Actor Andy Moss on Hollyoaks and Ghost the Musical
- Credit: Archant
Andy Moss knows a thing or two about homecomings. As the leading man in Ghost the Musical, he spends his nights returning from the grave to protect his on-stage lover. And as a Northern native, he’s bringing the hit show to his hometown - again. Ben Hanson writes.
The musical adaptation of iconic 80’s film, Ghost, which starred Patrick Swayze, Demi Moore and a hiliarious Whoopie Goldberg – with book and lyrics by original writer Bruce Joel Rubin – had its world premiere at the Manchester Opera House in 2011. Re-imagined, with new music by Eurythmics’ Dave Stewart and composer Glen Ballard, the show then sold out when it returned to the Palace Theatre last year. Andy was originally booked for just three months, but he finds himself still thriving in the role made famous by Patrick Swayze as Ghost the Musical stops at The Lowry from 24 to 29 April.
I caught up with the former Hollyoaks star to talk about his transition from the small screen to the stage.
‘It’s weird to me how mutually exclusive those two things seem,’ he says. ‘There’s this feeling that you either do TV or you do theatre, but I never really saw it as a big shift – just a chance to try new things.’
Andy has spent a lot of his professional life around Manchester. He grew up in Denton, attended drama school at North Cheshire and the Shena Simon campus in the centre of the city. Even the years he spent filming Hollyoaks (which is not filmed on location in Chester; sorry to burst that bubble) saw him in living here and commuting to Liverpool.
‘I could have happily stayed at Hollyoaks for the rest of my life,’ Andy confides in me. ‘The crew, the cast, the comfortable wage, and the chance to go home every night: you can’t buy those things. But there’s always a part of you that’s yearning to see how far you can push yourself, and looking for a new challenge.’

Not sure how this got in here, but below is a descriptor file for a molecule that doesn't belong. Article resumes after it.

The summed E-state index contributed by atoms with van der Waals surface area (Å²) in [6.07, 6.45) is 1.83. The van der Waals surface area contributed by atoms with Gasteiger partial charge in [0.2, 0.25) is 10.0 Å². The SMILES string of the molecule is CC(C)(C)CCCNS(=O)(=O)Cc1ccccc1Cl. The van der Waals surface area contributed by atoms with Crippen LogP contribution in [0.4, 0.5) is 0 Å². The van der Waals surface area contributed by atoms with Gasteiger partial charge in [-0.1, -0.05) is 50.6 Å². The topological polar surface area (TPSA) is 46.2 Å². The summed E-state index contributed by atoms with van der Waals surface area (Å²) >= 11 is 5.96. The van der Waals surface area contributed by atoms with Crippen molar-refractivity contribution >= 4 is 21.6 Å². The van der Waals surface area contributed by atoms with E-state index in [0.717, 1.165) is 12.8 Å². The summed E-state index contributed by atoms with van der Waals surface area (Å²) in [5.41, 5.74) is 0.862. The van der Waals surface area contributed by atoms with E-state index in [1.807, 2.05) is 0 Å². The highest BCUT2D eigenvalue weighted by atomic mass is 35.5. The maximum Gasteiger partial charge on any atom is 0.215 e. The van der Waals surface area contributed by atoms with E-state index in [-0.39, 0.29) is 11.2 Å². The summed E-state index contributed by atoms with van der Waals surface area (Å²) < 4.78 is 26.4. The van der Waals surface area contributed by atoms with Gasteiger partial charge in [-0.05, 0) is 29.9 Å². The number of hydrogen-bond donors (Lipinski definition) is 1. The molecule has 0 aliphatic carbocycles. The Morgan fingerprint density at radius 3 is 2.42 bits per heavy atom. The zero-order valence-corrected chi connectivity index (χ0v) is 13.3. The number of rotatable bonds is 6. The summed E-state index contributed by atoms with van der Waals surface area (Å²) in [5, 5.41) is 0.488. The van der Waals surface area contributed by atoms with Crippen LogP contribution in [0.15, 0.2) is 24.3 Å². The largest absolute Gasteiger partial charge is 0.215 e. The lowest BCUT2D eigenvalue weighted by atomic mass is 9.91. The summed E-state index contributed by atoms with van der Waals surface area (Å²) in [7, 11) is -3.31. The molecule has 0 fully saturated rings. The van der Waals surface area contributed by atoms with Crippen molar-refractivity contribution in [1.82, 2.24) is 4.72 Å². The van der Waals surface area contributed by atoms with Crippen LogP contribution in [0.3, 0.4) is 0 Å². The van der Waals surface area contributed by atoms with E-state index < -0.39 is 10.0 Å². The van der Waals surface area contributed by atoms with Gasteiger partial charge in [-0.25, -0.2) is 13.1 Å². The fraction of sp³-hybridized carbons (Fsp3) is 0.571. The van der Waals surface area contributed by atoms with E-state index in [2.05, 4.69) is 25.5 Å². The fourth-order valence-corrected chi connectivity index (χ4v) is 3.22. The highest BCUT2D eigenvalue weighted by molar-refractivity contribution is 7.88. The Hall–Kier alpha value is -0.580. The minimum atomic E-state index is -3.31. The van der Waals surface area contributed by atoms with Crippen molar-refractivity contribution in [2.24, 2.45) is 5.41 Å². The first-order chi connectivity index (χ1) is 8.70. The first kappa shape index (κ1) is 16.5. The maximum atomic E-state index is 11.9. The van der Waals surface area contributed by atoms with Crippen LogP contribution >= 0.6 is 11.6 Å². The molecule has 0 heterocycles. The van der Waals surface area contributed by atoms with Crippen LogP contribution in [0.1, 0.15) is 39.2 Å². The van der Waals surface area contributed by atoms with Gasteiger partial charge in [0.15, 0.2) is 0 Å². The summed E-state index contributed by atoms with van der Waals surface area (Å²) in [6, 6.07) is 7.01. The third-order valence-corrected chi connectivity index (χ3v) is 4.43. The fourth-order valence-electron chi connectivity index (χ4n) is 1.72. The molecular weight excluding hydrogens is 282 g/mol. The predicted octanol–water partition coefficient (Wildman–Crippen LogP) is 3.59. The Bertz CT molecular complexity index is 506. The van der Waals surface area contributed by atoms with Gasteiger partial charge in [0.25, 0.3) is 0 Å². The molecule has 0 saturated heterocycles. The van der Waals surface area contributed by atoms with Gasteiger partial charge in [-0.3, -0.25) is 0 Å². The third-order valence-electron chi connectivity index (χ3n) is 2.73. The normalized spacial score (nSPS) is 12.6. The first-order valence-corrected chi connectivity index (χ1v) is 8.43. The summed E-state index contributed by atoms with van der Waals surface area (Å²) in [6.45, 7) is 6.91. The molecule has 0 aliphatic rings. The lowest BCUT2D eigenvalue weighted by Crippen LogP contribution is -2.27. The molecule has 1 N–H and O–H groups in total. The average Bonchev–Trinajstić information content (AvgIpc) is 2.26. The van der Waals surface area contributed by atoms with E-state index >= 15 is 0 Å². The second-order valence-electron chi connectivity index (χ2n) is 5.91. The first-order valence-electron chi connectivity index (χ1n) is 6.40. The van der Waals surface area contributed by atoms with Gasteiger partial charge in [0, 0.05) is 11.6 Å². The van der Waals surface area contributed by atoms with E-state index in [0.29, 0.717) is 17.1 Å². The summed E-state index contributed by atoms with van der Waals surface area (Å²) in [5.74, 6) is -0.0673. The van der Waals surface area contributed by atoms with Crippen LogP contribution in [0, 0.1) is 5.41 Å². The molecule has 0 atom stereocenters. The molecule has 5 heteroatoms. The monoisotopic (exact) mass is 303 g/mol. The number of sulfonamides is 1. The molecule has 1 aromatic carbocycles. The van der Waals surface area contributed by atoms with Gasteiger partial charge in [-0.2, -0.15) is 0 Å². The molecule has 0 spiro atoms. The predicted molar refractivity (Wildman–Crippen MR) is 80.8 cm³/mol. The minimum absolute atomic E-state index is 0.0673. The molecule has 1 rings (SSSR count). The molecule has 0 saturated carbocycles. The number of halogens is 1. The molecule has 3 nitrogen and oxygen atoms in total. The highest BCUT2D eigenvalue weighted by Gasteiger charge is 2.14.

After taking a break to travel the world, Andy came home to find exactly that kind of challenge waiting for him. ‘I’ve never professed to know much about musicals, but I came home with my mind set to do something completely different, so when Ghost came up almost straight away, it seemed like the perfect fit. It was a way to hone some skills from the past and try out some totally new ones.’
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We talk a little about that past. Andy and I were young men in Manchester around the same time, when the Northern Quarter was just the right balance of grit and gentrification. Andy was fronting a rock band at the time, and I’m curious how much he carried over from gigging to Ghost.
‘The stamina was the biggest eye-opener. With eight shows a week, six songs a night, and a rollercoaster of rocky numbers, ballads and gospel tunes, you realise how important vocal warm-ups are. And you learn pretty quickly how careful you need to be about pitching yourself rather than going full whack a hundred percent of the time. Without doing all that - and drinking a lot of fresh honey, lemon, and ginger - I’d never be able to sustain it.’
Where next for Andy? ‘I’m lucky that my first role on stage is such an iconic part, in a musical adaptation of a film that’s so close to everyone’s heart. I can definitely tick a few things off my list there. But what’s so good about this job is that you never know what’s coming next. It could be the West End, film, or even more TV. I’m ready and excited for whatever comes my way.’
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